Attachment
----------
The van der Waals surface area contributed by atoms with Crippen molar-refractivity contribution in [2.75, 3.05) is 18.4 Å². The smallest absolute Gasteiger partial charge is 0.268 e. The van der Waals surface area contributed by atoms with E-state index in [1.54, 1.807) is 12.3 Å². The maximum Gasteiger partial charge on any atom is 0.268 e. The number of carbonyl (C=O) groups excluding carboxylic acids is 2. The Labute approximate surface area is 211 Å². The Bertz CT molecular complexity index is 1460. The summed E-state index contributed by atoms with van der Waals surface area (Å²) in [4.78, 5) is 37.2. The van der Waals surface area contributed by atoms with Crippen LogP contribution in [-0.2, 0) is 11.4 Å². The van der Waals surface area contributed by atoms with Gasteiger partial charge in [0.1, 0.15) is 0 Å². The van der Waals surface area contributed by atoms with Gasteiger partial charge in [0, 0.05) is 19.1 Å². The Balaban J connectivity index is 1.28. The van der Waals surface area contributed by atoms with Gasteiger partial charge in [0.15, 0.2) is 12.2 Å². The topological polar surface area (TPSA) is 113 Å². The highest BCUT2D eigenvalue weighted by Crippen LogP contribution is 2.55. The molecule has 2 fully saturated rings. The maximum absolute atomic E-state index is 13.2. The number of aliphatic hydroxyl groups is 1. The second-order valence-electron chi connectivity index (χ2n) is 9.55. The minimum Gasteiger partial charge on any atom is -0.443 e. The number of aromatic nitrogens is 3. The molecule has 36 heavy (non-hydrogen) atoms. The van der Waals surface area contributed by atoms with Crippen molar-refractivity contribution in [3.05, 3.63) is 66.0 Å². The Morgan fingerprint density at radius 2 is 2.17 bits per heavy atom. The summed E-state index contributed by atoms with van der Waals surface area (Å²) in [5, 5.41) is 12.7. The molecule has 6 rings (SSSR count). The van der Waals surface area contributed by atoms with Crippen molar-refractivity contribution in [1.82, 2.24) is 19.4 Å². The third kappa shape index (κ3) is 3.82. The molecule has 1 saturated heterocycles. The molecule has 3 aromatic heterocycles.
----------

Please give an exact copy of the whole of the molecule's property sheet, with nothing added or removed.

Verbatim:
The van der Waals surface area contributed by atoms with Crippen molar-refractivity contribution in [2.75, 3.05) is 18.4 Å². The smallest absolute Gasteiger partial charge is 0.268 e. The van der Waals surface area contributed by atoms with E-state index in [1.54, 1.807) is 12.3 Å². The maximum Gasteiger partial charge on any atom is 0.268 e. The number of carbonyl (C=O) groups excluding carboxylic acids is 2. The Labute approximate surface area is 211 Å². The Bertz CT molecular complexity index is 1460. The summed E-state index contributed by atoms with van der Waals surface area (Å²) in [4.78, 5) is 37.2. The van der Waals surface area contributed by atoms with Crippen LogP contribution in [-0.2, 0) is 11.4 Å². The van der Waals surface area contributed by atoms with Gasteiger partial charge in [0.1, 0.15) is 0 Å². The van der Waals surface area contributed by atoms with Gasteiger partial charge in [0, 0.05) is 19.1 Å². The Balaban J connectivity index is 1.28. The van der Waals surface area contributed by atoms with Gasteiger partial charge in [0.15, 0.2) is 12.2 Å². The topological polar surface area (TPSA) is 113 Å². The highest BCUT2D eigenvalue weighted by Crippen LogP contribution is 2.55. The molecule has 2 fully saturated rings. The maximum absolute atomic E-state index is 13.2. The number of aliphatic hydroxyl groups is 1. The second-order valence-electron chi connectivity index (χ2n) is 9.55. The minimum Gasteiger partial charge on any atom is -0.443 e. The number of aromatic nitrogens is 3. The molecule has 36 heavy (non-hydrogen) atoms. The van der Waals surface area contributed by atoms with Crippen molar-refractivity contribution in [3.05, 3.63) is 66.0 Å². The Morgan fingerprint density at radius 2 is 2.17 bits per heavy atom. The summed E-state index contributed by atoms with van der Waals surface area (Å²) in [5, 5.41) is 12.7. The molecule has 6 rings (SSSR count). The van der Waals surface area contributed by atoms with Crippen molar-refractivity contribution in [1.82, 2.24) is 19.4 Å². The third kappa shape index (κ3) is 3.82. The molecule has 1 saturated heterocycles. The molecule has 3 aromatic heterocycles.